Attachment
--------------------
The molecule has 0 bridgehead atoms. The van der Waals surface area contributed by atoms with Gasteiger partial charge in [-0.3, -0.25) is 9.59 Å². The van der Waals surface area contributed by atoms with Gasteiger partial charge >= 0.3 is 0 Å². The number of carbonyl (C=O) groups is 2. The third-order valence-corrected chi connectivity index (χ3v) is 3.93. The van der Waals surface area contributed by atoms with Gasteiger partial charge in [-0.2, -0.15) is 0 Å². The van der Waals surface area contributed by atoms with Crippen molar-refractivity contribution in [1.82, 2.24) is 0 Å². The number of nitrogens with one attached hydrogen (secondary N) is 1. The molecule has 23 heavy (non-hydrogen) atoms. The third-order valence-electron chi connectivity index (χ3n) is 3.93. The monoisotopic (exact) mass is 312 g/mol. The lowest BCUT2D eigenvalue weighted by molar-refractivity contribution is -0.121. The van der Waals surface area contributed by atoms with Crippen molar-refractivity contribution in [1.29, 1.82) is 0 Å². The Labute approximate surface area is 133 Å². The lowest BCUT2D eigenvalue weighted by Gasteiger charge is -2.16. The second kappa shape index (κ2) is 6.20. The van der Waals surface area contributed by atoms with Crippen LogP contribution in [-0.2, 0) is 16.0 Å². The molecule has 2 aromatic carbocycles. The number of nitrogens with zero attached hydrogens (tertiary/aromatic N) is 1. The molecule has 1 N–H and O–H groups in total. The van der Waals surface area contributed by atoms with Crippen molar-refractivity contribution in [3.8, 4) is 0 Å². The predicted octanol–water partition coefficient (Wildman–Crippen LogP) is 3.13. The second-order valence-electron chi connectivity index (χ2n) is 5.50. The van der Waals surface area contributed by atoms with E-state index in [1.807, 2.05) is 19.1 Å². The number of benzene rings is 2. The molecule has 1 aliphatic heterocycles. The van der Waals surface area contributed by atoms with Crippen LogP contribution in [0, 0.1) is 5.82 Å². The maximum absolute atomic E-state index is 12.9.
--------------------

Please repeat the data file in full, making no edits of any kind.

The molecule has 0 bridgehead atoms. The van der Waals surface area contributed by atoms with Gasteiger partial charge in [-0.3, -0.25) is 9.59 Å². The van der Waals surface area contributed by atoms with Gasteiger partial charge >= 0.3 is 0 Å². The number of carbonyl (C=O) groups is 2. The third-order valence-corrected chi connectivity index (χ3v) is 3.93. The van der Waals surface area contributed by atoms with Gasteiger partial charge in [-0.2, -0.15) is 0 Å². The van der Waals surface area contributed by atoms with Crippen molar-refractivity contribution in [1.82, 2.24) is 0 Å². The number of nitrogens with one attached hydrogen (secondary N) is 1. The molecule has 23 heavy (non-hydrogen) atoms. The third-order valence-electron chi connectivity index (χ3n) is 3.93. The monoisotopic (exact) mass is 312 g/mol. The lowest BCUT2D eigenvalue weighted by molar-refractivity contribution is -0.121. The van der Waals surface area contributed by atoms with Crippen molar-refractivity contribution in [1.29, 1.82) is 0 Å². The Labute approximate surface area is 133 Å². The lowest BCUT2D eigenvalue weighted by Gasteiger charge is -2.16. The second kappa shape index (κ2) is 6.20. The van der Waals surface area contributed by atoms with Crippen LogP contribution in [-0.2, 0) is 16.0 Å². The molecule has 2 aromatic carbocycles. The number of nitrogens with zero attached hydrogens (tertiary/aromatic N) is 1. The molecule has 1 N–H and O–H groups in total. The van der Waals surface area contributed by atoms with Crippen molar-refractivity contribution in [3.8, 4) is 0 Å². The predicted octanol–water partition coefficient (Wildman–Crippen LogP) is 3.13. The second-order valence-electron chi connectivity index (χ2n) is 5.50. The van der Waals surface area contributed by atoms with E-state index in [1.807, 2.05) is 19.1 Å². The number of benzene rings is 2. The molecule has 1 aliphatic heterocycles. The van der Waals surface area contributed by atoms with Crippen LogP contribution in [0, 0.1) is 5.82 Å². The maximum absolute atomic E-state index is 12.9.